Transcript

STEVE INSKEEP, HOST:

Pfizer, one of the worlds largest drug companies, will pay Brigham Young University nearly half a billion dollars to settle a patent related lawsuit involving the company's blockbuster painkiller Celebrex.

NPR's Wendy Kaufman reports, the settlement comes as the case was about to go to trial.

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Business
7:03 am
Wed May 2, 2012

The Last Word In Business

Originally published on Wed May 2, 2012 8:08 am

A home for the Academy Awards ceremony has been secured. The Kodak Theatre will now be called the Dolby Theatre. The audio technology company has signed a naming-rights deal with the real estate group that owns the property where the Oscar ceremony is held. Kodak, which filed for bankruptcy protection in January, gave up its naming rights.

Politics
7:02 am
Wed May 2, 2012

Obama Accused Of Politicizing Bin Laden's Death

Originally published on Wed May 2, 2012 7:44 am

Transcript

DAVID GREENE, HOST:

Republicans have repeatedly criticized President Obama for what they contend is a weak foreign policy. Their criticism now extends to how the president talks about his signature foreign policy success.

Here's NPR national political correspondent, Mara Liasson.

MARA LIASSON, BYLINE: President Obama's visit to Afghanistan and his address to the nation were reminders of the responsibilities of the commander-in-chief and the attention he can muster at a moment's notice.

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Asia
7:02 am
Wed May 2, 2012

Bin Laden's Legacy Inspires Pakistani Extremists

Pakistanis walk past the rubble of the demolished compound of slain al-Qaida leader Osama bin Laden in the northern town of Abbottabad this week. Bin Laden's legacy in Pakistan appears mixed. Support for al-Qaida seems to be down, but bin Laden is still revered by extremists.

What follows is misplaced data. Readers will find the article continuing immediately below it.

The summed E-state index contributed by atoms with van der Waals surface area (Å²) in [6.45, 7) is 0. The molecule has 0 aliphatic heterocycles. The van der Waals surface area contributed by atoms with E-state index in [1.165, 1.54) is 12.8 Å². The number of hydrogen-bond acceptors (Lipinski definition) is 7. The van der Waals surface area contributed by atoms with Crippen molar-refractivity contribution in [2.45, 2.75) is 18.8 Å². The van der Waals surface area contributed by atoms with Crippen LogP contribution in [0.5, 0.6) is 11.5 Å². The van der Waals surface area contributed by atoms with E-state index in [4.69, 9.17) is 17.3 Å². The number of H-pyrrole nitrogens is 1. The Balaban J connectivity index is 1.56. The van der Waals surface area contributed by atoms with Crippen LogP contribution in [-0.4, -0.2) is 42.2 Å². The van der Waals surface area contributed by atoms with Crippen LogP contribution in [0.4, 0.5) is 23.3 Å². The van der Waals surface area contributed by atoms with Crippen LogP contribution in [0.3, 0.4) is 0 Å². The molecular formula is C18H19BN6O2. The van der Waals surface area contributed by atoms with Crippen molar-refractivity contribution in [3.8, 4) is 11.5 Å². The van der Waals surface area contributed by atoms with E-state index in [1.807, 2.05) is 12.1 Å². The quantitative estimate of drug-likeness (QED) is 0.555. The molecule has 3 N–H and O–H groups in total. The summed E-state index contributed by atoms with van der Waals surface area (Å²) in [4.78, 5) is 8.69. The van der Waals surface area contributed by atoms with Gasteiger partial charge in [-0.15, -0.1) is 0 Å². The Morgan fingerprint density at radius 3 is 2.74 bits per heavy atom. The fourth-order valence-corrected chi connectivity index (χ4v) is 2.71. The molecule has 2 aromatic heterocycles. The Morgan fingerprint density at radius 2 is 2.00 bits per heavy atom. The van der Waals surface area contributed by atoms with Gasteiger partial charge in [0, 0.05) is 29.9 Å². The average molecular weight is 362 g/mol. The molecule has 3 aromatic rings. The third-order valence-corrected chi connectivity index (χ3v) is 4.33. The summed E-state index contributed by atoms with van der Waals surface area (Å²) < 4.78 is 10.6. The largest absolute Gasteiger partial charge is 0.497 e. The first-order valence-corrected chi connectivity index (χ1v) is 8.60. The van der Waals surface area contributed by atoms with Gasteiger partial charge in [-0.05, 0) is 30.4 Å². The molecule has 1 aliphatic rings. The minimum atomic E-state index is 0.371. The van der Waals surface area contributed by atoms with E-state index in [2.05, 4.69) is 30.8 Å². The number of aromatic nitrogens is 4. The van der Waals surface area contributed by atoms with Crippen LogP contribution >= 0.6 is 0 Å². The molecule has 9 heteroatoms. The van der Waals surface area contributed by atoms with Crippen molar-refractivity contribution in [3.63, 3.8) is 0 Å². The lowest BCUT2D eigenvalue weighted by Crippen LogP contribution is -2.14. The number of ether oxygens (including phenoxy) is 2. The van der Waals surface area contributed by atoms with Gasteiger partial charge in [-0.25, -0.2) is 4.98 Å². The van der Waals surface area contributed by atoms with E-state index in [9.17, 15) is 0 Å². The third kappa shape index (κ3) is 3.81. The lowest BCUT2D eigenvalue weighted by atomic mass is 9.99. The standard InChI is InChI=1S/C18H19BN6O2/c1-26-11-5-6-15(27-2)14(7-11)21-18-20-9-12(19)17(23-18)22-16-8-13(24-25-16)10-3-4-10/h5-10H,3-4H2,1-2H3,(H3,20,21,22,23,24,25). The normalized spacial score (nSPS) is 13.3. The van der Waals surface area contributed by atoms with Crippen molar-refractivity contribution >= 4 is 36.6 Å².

Sajjad Qayyum AFP/Getty Images

Originally published on Wed May 2, 2012 1:07 pm

The killing of Osama bin Laden in the Pakistani garrison town of Abbottabad one year ago Wednesday rocked the country's political and military establishment, and provoked widespread rage at what Pakistanis saw as a blatant violation of national sovereignty.

A year on, there are widely differing opinions among Pakistanis about the significance of the al-Qaida leader in a country where militant groups draw inspiration from him.

His legacy is in plain view at rallies across the country that evoke virulent anti-Americanism.

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NPR Story
6:37 am
Wed May 2, 2012

Texas Battling Pollution From Poultry Production

Originally published on Wed May 2, 2012 12:24 pm

Transcript

STEVE INSKEEP, HOST:

Americans are now eating more chicken than beef or pork. And meeting that demand is an industry that some have dubbed big chicken. Texas is a major player in the industry, and so now Texas must manage a problem that in other circumstances we might describe as fallout or blowback. Dave Fehling of member station KUHF in Houston explains what that problem is.

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NPR Story
6:37 am
Wed May 2, 2012

Obama, Karzai Sign Partnership Pact In Afghan Capital

Originally published on Wed May 2, 2012 7:32 am

Transcript

STEVE INSKEEP, HOST:

It's MORNING EDITION from NPR News. Good morning. I'm Steve Inskeep with David Greene in Washington.

RENEE MONTAGNE, HOST:

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NPR Story